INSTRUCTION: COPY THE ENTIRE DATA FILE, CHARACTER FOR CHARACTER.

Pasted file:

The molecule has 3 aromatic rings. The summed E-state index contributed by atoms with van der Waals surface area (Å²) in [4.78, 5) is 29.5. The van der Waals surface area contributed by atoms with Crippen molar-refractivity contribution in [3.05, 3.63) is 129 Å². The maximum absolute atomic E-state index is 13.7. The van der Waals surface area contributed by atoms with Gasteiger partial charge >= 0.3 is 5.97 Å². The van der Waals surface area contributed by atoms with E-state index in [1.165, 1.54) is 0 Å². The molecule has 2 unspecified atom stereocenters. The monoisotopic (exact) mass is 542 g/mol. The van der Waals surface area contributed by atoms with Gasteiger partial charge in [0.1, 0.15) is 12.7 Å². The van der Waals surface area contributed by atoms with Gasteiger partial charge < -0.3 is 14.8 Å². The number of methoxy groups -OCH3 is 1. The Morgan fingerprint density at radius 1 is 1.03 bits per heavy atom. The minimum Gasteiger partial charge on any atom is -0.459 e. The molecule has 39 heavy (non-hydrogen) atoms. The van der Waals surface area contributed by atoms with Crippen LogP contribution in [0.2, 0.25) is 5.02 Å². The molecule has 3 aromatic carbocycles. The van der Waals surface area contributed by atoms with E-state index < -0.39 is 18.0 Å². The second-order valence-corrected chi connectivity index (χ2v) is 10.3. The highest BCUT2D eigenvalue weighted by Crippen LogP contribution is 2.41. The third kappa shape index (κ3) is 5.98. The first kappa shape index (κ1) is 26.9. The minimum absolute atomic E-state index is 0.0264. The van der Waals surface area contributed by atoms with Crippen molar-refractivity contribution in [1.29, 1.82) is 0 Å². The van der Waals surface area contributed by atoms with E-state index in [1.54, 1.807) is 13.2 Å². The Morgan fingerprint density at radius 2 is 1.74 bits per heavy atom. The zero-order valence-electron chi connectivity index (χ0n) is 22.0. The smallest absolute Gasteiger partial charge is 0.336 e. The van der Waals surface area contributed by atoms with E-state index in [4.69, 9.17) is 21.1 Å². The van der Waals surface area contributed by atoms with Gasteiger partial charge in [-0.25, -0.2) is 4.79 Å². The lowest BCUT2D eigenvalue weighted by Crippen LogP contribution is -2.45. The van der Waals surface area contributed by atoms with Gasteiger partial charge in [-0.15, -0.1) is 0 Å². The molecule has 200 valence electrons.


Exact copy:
The molecule has 3 aromatic rings. The summed E-state index contributed by atoms with van der Waals surface area (Å²) in [4.78, 5) is 29.5. The van der Waals surface area contributed by atoms with Crippen molar-refractivity contribution in [3.05, 3.63) is 129 Å². The maximum absolute atomic E-state index is 13.7. The van der Waals surface area contributed by atoms with Gasteiger partial charge >= 0.3 is 5.97 Å². The van der Waals surface area contributed by atoms with E-state index in [1.165, 1.54) is 0 Å². The molecule has 2 unspecified atom stereocenters. The monoisotopic (exact) mass is 542 g/mol. The van der Waals surface area contributed by atoms with Gasteiger partial charge in [0.1, 0.15) is 12.7 Å². The van der Waals surface area contributed by atoms with Gasteiger partial charge < -0.3 is 14.8 Å². The number of methoxy groups -OCH3 is 1. The Morgan fingerprint density at radius 1 is 1.03 bits per heavy atom. The minimum Gasteiger partial charge on any atom is -0.459 e. The molecule has 39 heavy (non-hydrogen) atoms. The van der Waals surface area contributed by atoms with Crippen LogP contribution in [0.2, 0.25) is 5.02 Å². The molecule has 3 aromatic carbocycles. The van der Waals surface area contributed by atoms with E-state index < -0.39 is 18.0 Å². The second-order valence-corrected chi connectivity index (χ2v) is 10.3. The highest BCUT2D eigenvalue weighted by Crippen LogP contribution is 2.41. The third kappa shape index (κ3) is 5.98. The first kappa shape index (κ1) is 26.9. The minimum absolute atomic E-state index is 0.0264. The van der Waals surface area contributed by atoms with Crippen molar-refractivity contribution in [1.29, 1.82) is 0 Å². The van der Waals surface area contributed by atoms with E-state index in [1.54, 1.807) is 13.2 Å². The Morgan fingerprint density at radius 2 is 1.74 bits per heavy atom. The zero-order valence-electron chi connectivity index (χ0n) is 22.0. The smallest absolute Gasteiger partial charge is 0.336 e. The van der Waals surface area contributed by atoms with E-state index in [4.69, 9.17) is 21.1 Å². The van der Waals surface area contributed by atoms with Gasteiger partial charge in [-0.25, -0.2) is 4.79 Å². The lowest BCUT2D eigenvalue weighted by Crippen LogP contribution is -2.45. The van der Waals surface area contributed by atoms with Gasteiger partial charge in [-0.15, -0.1) is 0 Å². The molecule has 200 valence electrons.